Mimosas

Review by David Jenkins @daveyjenkins

Directed by

Oliver Laxe

Starring

Ahmed Hammoud Said Aagli Shakib Ben Omar

Anticipation.

Oliver Laxe’s follow-up to 2010’s You Are All Captains, which was pretty good.

Enjoyment.

Certainly unique, but perhaps a little too obscure to really hit home.

In Retrospect.

Packed with breathtaking moments, but will likely be lost on all but the most observant viewers.

A perilous religious crusade through the Moroccan countryside is the story which powers this challenging existential drama.

In 2015 the British artist and filmmaker Ben Rivers released the (excellent) feature, The Sky Trembles and the Earth Is Afraid and the Two Eyes Are Not Brothers, loosely based on a novel by Paul Bowles. In it, he began by filming the making of another movie being shot in and around Morocco’s Atlas mountain range, and his impressionistic doodle later mutates into a surreal fiction as it narrows its focuses to a single character, played by director Oliver Laxe.

The film that Rivers subsumed into his own was Laxe’s Mimosas which finally lands on the streaming platform MUBI after having premiered at the 2016 Cannes Film Festival.

Men pass car keys out to eager workers as they each jostle for a paid gig as a taxi driver. Out in the desert, where fares are likely few and far between. When the name Shakib Ben Omar is called, no-one steps forward, but the men say it’s okay as he can’t drive. But Shakib is given a special job, and as he begins to monologue about a clash between God and the Devil, the film segues into an extended reverie (or is it?) he is tasked with travelling a treacherous route with a nomadic religious sect.

When the sheik passes away, he and two other men must then transport his wrapped corpse to a Saharan trading outpost. Along the way they men bicker about the true nature of their quest, and Laxe captures these minuscule figures transposed against the vertiginous grandeur of the dusty mountain landscape.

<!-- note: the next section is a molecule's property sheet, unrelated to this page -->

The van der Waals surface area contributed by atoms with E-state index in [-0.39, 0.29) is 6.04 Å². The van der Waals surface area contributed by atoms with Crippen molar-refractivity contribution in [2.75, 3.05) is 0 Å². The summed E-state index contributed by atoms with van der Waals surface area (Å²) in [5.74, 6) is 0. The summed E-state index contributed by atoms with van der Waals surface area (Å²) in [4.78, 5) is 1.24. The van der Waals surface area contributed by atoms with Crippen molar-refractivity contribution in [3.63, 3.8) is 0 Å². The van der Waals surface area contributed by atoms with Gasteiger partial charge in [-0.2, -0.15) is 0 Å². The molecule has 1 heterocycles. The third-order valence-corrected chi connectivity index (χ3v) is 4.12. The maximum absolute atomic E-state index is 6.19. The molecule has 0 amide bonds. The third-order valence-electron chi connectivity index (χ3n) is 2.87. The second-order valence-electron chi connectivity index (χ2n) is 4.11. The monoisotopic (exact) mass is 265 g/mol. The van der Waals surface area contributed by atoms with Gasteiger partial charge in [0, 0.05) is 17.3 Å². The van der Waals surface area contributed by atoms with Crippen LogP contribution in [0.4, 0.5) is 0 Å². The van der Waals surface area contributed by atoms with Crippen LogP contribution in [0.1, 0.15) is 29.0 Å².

There’s a touch of the Herzogs to this gorgeous and opaque film if you’re willing to read it as a parable about the literal transporting of religious fervour to far flung communities. There’s also an existential element to this journey, as the characters battle against ruthless elements which remain utterly blind to their spiritual cause. This becomes a test of faith for the men as events take a turn for the awkward, and it also becomes a test of faith for the viewer as the film seems to float freely into a more poetically obscure terrain.

Mimosas is a languid, lightly experimental affair whose central conceit remains rooted in myth and folklore. Visually, it’s often breathtaking, and Laxe has clearly plunged much time and effort into making sure the cultural details are spot on – the shawls, the pipes, the dialogue, the matted facial hair. Yet, it’s sometimes a little tough to comprehend what’s going on, and to what end this exciting, idiosyncratic filmmaker is driving towards.

Published 25 Aug 2017

Tags: Ben Rivers Oliver Laxe

Anticipation.

Oliver Laxe’s follow-up to 2010’s You Are All Captains, which was pretty good.

Enjoyment.

Certainly unique, but perhaps a little too obscure to really hit home.

In Retrospect.

Packed with breathtaking moments, but will likely be lost on all but the most observant viewers.

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